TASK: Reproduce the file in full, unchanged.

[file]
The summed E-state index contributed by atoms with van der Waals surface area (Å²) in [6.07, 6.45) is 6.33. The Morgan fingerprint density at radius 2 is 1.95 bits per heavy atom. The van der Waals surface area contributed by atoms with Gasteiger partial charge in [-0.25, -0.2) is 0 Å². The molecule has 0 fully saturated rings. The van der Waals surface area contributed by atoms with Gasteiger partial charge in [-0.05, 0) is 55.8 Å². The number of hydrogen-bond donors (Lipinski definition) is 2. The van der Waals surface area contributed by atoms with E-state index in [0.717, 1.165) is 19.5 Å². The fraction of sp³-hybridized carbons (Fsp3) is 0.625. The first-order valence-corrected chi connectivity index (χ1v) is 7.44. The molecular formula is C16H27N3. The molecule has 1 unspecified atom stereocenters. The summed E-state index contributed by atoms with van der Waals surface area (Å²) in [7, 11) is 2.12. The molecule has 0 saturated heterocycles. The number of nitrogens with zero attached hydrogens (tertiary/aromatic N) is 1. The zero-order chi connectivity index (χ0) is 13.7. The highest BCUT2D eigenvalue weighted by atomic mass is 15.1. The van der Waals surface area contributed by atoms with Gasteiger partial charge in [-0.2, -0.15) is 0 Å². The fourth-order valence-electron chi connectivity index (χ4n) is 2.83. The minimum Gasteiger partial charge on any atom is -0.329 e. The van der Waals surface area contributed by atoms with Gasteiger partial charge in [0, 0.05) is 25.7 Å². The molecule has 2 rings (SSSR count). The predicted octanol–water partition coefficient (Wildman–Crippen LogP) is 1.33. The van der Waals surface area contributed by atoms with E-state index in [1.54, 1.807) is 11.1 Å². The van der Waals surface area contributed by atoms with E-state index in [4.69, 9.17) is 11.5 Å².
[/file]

The summed E-state index contributed by atoms with van der Waals surface area (Å²) in [6.07, 6.45) is 6.33. The Morgan fingerprint density at radius 2 is 1.95 bits per heavy atom. The van der Waals surface area contributed by atoms with Gasteiger partial charge in [-0.25, -0.2) is 0 Å². The molecule has 0 fully saturated rings. The van der Waals surface area contributed by atoms with Gasteiger partial charge in [-0.05, 0) is 55.8 Å². The number of hydrogen-bond donors (Lipinski definition) is 2. The van der Waals surface area contributed by atoms with E-state index in [0.717, 1.165) is 19.5 Å². The fraction of sp³-hybridized carbons (Fsp3) is 0.625. The first-order valence-corrected chi connectivity index (χ1v) is 7.44. The molecular formula is C16H27N3. The molecule has 1 unspecified atom stereocenters. The summed E-state index contributed by atoms with van der Waals surface area (Å²) in [7, 11) is 2.12. The molecule has 0 saturated heterocycles. The number of nitrogens with zero attached hydrogens (tertiary/aromatic N) is 1. The zero-order chi connectivity index (χ0) is 13.7. The highest BCUT2D eigenvalue weighted by atomic mass is 15.1. The van der Waals surface area contributed by atoms with Gasteiger partial charge in [-0.2, -0.15) is 0 Å². The fourth-order valence-electron chi connectivity index (χ4n) is 2.83. The minimum Gasteiger partial charge on any atom is -0.329 e. The van der Waals surface area contributed by atoms with Gasteiger partial charge in [0, 0.05) is 25.7 Å². The molecule has 2 rings (SSSR count). The predicted octanol–water partition coefficient (Wildman–Crippen LogP) is 1.33. The van der Waals surface area contributed by atoms with E-state index in [1.54, 1.807) is 11.1 Å². The van der Waals surface area contributed by atoms with E-state index in [4.69, 9.17) is 11.5 Å².